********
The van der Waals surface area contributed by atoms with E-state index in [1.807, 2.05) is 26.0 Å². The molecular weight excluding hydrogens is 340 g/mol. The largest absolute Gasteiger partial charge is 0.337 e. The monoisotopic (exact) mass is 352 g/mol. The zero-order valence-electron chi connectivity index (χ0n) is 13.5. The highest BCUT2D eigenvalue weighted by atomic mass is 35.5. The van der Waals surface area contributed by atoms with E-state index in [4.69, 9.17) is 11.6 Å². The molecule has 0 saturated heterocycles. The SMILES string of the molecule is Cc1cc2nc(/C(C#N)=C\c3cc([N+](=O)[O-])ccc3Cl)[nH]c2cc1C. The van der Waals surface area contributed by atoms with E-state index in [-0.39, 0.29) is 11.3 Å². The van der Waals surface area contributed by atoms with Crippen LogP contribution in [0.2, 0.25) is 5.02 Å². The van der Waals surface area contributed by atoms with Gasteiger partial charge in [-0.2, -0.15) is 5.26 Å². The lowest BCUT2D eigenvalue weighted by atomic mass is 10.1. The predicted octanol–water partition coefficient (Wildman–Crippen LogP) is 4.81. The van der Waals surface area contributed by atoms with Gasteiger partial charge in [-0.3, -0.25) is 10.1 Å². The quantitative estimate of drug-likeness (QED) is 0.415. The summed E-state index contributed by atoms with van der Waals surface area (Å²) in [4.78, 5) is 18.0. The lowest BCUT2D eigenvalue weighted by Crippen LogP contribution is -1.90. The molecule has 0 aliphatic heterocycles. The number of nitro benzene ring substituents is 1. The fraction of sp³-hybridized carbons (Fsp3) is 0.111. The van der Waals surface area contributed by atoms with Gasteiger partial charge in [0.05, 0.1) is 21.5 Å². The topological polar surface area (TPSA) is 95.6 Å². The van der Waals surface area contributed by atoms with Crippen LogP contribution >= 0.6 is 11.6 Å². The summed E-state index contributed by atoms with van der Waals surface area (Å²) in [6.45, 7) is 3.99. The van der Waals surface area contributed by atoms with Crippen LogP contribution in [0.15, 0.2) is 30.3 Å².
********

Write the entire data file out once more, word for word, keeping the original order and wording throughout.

The van der Waals surface area contributed by atoms with E-state index in [1.807, 2.05) is 26.0 Å². The molecular weight excluding hydrogens is 340 g/mol. The largest absolute Gasteiger partial charge is 0.337 e. The monoisotopic (exact) mass is 352 g/mol. The zero-order valence-electron chi connectivity index (χ0n) is 13.5. The highest BCUT2D eigenvalue weighted by atomic mass is 35.5. The van der Waals surface area contributed by atoms with E-state index in [4.69, 9.17) is 11.6 Å². The molecule has 0 saturated heterocycles. The SMILES string of the molecule is Cc1cc2nc(/C(C#N)=C\c3cc([N+](=O)[O-])ccc3Cl)[nH]c2cc1C. The van der Waals surface area contributed by atoms with E-state index in [-0.39, 0.29) is 11.3 Å². The van der Waals surface area contributed by atoms with Crippen LogP contribution in [0.2, 0.25) is 5.02 Å². The van der Waals surface area contributed by atoms with Gasteiger partial charge in [-0.2, -0.15) is 5.26 Å². The lowest BCUT2D eigenvalue weighted by atomic mass is 10.1. The predicted octanol–water partition coefficient (Wildman–Crippen LogP) is 4.81. The van der Waals surface area contributed by atoms with Gasteiger partial charge in [-0.3, -0.25) is 10.1 Å². The quantitative estimate of drug-likeness (QED) is 0.415. The summed E-state index contributed by atoms with van der Waals surface area (Å²) in [4.78, 5) is 18.0. The lowest BCUT2D eigenvalue weighted by Crippen LogP contribution is -1.90. The molecule has 0 aliphatic heterocycles. The number of nitro benzene ring substituents is 1. The fraction of sp³-hybridized carbons (Fsp3) is 0.111. The van der Waals surface area contributed by atoms with Gasteiger partial charge in [0.05, 0.1) is 21.5 Å². The topological polar surface area (TPSA) is 95.6 Å². The van der Waals surface area contributed by atoms with Crippen LogP contribution >= 0.6 is 11.6 Å². The summed E-state index contributed by atoms with van der Waals surface area (Å²) in [6.45, 7) is 3.99. The van der Waals surface area contributed by atoms with Crippen LogP contribution in [0.15, 0.2) is 30.3 Å².